Multiple complex interactions take place between the three organisms involved in malaria transmission: Plasmodium, Anopheles and the human host. The mosquito salivary glands are placed at the parasite-host interface and they represent the last barrier that sporozoites must overcome to infect the vertebrate. Moreover, the salivary glands of disease vectors produce and secrete a large variety of pharmacologically active compounds which can have profound effects on pathogen transmission and on the physiological responses of the human host both to the parasite and to the mosquito bite. Recent studies significantly expanded the Anopheles gambiae salivary transcriptome/proteome and they are expected to represent a starting point toward a functional analysis of mosquito salivary secretions. We believe that these investigations will contribute to a better understanding of the complex parasite-vector-host relationships and, perhaps, will be helpful in devising novel strategies to fight malaria.

At the interface between parasite and host: the salivary glands of the African malaria vector Anopheles gambiae / Lombardo, Fabrizio; Lanfrancotti, Alessandra; MESTRES SIMON, Montserrat; Rizzo, Cinzia; COLUZZI BARTOCCIONI, Caio Mario; Arca', Bruno. - In: PARASSITOLOGIA. - ISSN 0048-2951. - STAMPA. - 48:4(2006), pp. 573-580.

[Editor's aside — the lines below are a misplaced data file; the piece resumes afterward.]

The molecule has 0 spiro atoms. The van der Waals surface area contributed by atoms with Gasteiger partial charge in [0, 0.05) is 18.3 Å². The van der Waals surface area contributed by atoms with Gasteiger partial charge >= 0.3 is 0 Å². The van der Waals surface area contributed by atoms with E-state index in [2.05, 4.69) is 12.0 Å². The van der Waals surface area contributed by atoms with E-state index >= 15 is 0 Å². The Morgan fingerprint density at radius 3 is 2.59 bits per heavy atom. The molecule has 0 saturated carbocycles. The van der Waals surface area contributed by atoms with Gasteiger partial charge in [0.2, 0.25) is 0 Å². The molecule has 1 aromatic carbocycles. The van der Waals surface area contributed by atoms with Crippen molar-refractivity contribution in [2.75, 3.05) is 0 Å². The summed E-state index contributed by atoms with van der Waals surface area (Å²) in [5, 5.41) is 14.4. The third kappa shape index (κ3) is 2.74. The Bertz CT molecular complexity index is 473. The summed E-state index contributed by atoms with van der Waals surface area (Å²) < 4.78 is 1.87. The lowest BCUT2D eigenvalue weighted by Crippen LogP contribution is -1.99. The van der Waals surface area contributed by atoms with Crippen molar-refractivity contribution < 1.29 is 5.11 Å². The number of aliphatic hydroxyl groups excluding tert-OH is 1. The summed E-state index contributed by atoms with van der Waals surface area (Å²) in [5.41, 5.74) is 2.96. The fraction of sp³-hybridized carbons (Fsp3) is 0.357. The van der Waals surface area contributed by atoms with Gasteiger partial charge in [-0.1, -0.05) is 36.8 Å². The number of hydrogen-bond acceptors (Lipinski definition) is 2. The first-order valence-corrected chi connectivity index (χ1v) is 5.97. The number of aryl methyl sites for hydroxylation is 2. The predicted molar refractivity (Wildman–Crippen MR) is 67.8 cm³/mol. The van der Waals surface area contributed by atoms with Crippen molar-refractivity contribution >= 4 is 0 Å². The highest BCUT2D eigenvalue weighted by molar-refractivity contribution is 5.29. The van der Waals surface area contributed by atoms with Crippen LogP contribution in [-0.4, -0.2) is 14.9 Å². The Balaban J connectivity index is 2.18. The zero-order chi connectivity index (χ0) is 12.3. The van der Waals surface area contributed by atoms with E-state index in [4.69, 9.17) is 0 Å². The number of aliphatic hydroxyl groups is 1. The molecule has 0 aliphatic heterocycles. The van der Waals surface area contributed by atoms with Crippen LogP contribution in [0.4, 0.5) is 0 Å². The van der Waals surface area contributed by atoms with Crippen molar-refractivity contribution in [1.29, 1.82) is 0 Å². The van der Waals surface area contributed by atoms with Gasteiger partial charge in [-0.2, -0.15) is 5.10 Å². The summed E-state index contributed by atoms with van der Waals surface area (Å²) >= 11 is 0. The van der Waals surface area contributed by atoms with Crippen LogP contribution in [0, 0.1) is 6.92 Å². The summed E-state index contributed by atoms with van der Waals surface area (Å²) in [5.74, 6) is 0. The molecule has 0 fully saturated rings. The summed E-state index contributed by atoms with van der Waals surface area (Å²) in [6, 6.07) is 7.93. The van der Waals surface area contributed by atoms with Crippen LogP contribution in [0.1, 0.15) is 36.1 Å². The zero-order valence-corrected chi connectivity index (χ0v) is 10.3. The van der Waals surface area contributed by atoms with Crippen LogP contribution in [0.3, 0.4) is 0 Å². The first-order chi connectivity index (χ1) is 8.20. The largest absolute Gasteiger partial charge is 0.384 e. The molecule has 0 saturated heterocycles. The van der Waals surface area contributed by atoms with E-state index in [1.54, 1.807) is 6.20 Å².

At the interface between parasite and host: the salivary glands of the African malaria vector Anopheles gambiae.

LOMBARDO, Fabrizio;LANFRANCOTTI, Alessandra;MESTRES SIMON, montserrat;RIZZO, CINZIA;COLUZZI BARTOCCIONI, Caio Mario;ARCA', Bruno
2006

Abstract

Multiple complex interactions take place between the three organisms involved in malaria transmission: Plasmodium, Anopheles and the human host. The mosquito salivary glands are placed at the parasite-host interface and they represent the last barrier that sporozoites must overcome to infect the vertebrate. Moreover, the salivary glands of disease vectors produce and secrete a large variety of pharmacologically active compounds which can have profound effects on pathogen transmission and on the physiological responses of the human host both to the parasite and to the mosquito bite. Recent studies significantly expanded the Anopheles gambiae salivary transcriptome/proteome and they are expected to represent a starting point toward a functional analysis of mosquito salivary secretions. We believe that these investigations will contribute to a better understanding of the complex parasite-vector-host relationships and, perhaps, will be helpful in devising novel strategies to fight malaria.
File allegati a questo prodotto
Non ci sono file associati a questo prodotto.

I documenti in IRIS sono protetti da copyright e tutti i diritti sono riservati, salvo diversa indicazione.

Utilizza questo identificativo per citare o creare un link a questo documento: https://hdl.handle.net/11573/439746
 Attenzione

Attenzione! I dati visualizzati non sono stati sottoposti a validazione da parte dell'ateneo

Citazioni
  • ???jsp.display-item.citation.pmc??? 4
  • Scopus 5
  • ???jsp.display-item.citation.isi??? ND
social impact